Thanks, Marty McFly! Hoverboards Could Be Coming In 2015

Newsy (Oct. 21, 2014) If you've ever watched "Back to the Future Part II" and wanted to get your hands on a hoverboard, well, you might soon be in luck. Video provided by Newsy
Powered by NewsLook.com
Robots to Fly Planes Where Humans Can't

Robots to Fly Planes Where Humans Can't

Reuters - Innovations Video Online (Oct. 21, 2014) Researchers in South Korea are developing a robotic pilot that could potentially replace humans in the cockpit. Unlike drones and autopilot programs which are configured for specific aircraft, the robots' humanoid design will allow it to fly any type of plane with no additional sensors. Ben Gruber reports. Video provided by Reuters
Powered by NewsLook.com
Graphene Paint Offers Rust-Free Future

Graphene Paint Offers Rust-Free Future

Reuters - Innovations Video Online (Oct. 21, 2014) British scientists have developed a prototype graphene paint that can make coatings which are resistant to liquids, gases, and chemicals. The team says the paint could have a variety of uses, from stopping ships rusting to keeping food fresher for longer. Jim Drury reports. Video provided by Reuters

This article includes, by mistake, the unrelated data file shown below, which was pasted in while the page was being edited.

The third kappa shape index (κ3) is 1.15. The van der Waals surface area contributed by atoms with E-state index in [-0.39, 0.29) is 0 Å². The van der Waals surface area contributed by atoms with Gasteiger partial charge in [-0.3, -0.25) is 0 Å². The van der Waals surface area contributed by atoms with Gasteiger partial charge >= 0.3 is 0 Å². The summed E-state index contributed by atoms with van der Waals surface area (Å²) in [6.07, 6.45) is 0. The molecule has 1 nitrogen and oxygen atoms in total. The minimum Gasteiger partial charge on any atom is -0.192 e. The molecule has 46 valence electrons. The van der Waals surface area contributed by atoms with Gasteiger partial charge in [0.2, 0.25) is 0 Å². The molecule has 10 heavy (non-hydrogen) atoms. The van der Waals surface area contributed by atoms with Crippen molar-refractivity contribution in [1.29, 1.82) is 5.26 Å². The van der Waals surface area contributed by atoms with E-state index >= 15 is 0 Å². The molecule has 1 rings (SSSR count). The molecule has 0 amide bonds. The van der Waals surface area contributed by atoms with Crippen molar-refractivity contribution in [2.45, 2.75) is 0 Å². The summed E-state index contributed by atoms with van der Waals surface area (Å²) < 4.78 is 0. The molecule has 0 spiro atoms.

Powered by NewsLook.com
China Airlines Swanky New Plane

China Airlines Swanky New Plane

Buzz60 (Oct. 21, 2014) China Airlines debuted their new Boeing 777, and it's more like a swanky hotel bar than an airplane. Enjoy high-tea, a coffee bar, and a full service bar with cocktails and spirits, and lie-flat in your reclining seats. Sean Dowling (@SeanDowlingTV) has the details. Video provided by Buzz60
Powered by NewsLook.com

Search ScienceDaily

Number of stories in archives: 140,361

Find with keyword(s):
Enter a keyword or phrase to search ScienceDaily for related topics and research stories.

Save/Print:
Share:

Breaking News:

Strange & Offbeat Stories


Space & Time

Matter & Energy

Computers & Math

In Other News

... from NewsDaily.com

Science News

Health News

Environment News

Technology News



Save/Print:
Share:

Free Subscriptions


Get the latest science news with ScienceDaily's free email newsletters, updated daily and weekly. Or view hourly updated newsfeeds in your RSS reader:

Get Social & Mobile


Keep up to date with the latest news from ScienceDaily via social networks and mobile apps:

Have Feedback?


Tell us what you think of ScienceDaily -- we welcome both positive and negative comments. Have any problems using the site? Questions?
Mobile: iPhone Android Web
Follow: Facebook Twitter Google+
Subscribe: RSS Feeds Email Newsletters
Latest Headlines Health & Medicine Mind & Brain Space & Time Matter & Energy Computers & Math Plants & Animals Earth & Climate Fossils & Ruins